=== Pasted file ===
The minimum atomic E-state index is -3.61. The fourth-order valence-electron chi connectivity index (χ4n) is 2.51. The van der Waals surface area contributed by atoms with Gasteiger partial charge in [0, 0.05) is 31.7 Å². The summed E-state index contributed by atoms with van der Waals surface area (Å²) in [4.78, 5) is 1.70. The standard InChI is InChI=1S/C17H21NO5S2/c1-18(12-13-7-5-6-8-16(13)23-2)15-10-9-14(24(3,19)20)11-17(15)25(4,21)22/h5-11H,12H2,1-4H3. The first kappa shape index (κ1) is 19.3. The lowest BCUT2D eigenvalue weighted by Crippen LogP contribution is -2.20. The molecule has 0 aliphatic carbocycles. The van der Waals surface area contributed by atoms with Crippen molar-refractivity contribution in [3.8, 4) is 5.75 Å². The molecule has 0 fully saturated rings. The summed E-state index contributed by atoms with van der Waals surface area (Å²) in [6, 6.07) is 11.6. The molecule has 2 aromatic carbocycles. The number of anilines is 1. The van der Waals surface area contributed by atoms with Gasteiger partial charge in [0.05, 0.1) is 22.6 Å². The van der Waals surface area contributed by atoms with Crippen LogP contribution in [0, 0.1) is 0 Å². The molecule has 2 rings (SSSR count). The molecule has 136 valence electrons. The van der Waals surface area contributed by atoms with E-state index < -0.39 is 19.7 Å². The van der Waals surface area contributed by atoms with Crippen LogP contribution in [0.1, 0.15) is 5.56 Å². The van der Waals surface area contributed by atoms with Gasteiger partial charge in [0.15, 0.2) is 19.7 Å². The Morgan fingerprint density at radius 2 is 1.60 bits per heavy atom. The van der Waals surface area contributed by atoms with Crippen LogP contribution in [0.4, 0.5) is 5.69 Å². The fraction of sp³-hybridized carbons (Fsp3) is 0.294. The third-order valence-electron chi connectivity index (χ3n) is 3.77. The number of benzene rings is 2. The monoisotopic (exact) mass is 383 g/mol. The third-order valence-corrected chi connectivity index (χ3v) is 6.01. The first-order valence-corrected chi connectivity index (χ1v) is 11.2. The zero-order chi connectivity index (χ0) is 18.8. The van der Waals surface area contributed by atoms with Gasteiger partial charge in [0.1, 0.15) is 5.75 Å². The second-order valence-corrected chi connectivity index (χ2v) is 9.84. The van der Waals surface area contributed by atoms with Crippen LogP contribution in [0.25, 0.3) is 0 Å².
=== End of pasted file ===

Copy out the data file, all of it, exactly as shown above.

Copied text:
The minimum atomic E-state index is -3.61. The fourth-order valence-electron chi connectivity index (χ4n) is 2.51. The van der Waals surface area contributed by atoms with Gasteiger partial charge in [0, 0.05) is 31.7 Å². The summed E-state index contributed by atoms with van der Waals surface area (Å²) in [4.78, 5) is 1.70. The standard InChI is InChI=1S/C17H21NO5S2/c1-18(12-13-7-5-6-8-16(13)23-2)15-10-9-14(24(3,19)20)11-17(15)25(4,21)22/h5-11H,12H2,1-4H3. The first kappa shape index (κ1) is 19.3. The lowest BCUT2D eigenvalue weighted by Crippen LogP contribution is -2.20. The molecule has 0 aliphatic carbocycles. The van der Waals surface area contributed by atoms with Crippen molar-refractivity contribution in [3.8, 4) is 5.75 Å². The molecule has 0 fully saturated rings. The summed E-state index contributed by atoms with van der Waals surface area (Å²) in [6, 6.07) is 11.6. The molecule has 2 aromatic carbocycles. The number of anilines is 1. The van der Waals surface area contributed by atoms with Gasteiger partial charge in [0.05, 0.1) is 22.6 Å². The van der Waals surface area contributed by atoms with Crippen LogP contribution in [0, 0.1) is 0 Å². The molecule has 2 rings (SSSR count). The molecule has 136 valence electrons. The van der Waals surface area contributed by atoms with E-state index < -0.39 is 19.7 Å². The van der Waals surface area contributed by atoms with Crippen LogP contribution in [0.1, 0.15) is 5.56 Å². The van der Waals surface area contributed by atoms with Gasteiger partial charge in [0.15, 0.2) is 19.7 Å². The Morgan fingerprint density at radius 2 is 1.60 bits per heavy atom. The van der Waals surface area contributed by atoms with Crippen LogP contribution in [0.4, 0.5) is 5.69 Å². The fraction of sp³-hybridized carbons (Fsp3) is 0.294. The third-order valence-electron chi connectivity index (χ3n) is 3.77. The number of benzene rings is 2. The monoisotopic (exact) mass is 383 g/mol. The third-order valence-corrected chi connectivity index (χ3v) is 6.01. The first-order valence-corrected chi connectivity index (χ1v) is 11.2. The zero-order chi connectivity index (χ0) is 18.8. The van der Waals surface area contributed by atoms with Gasteiger partial charge in [0.1, 0.15) is 5.75 Å². The second-order valence-corrected chi connectivity index (χ2v) is 9.84. The van der Waals surface area contributed by atoms with Crippen LogP contribution in [0.25, 0.3) is 0 Å².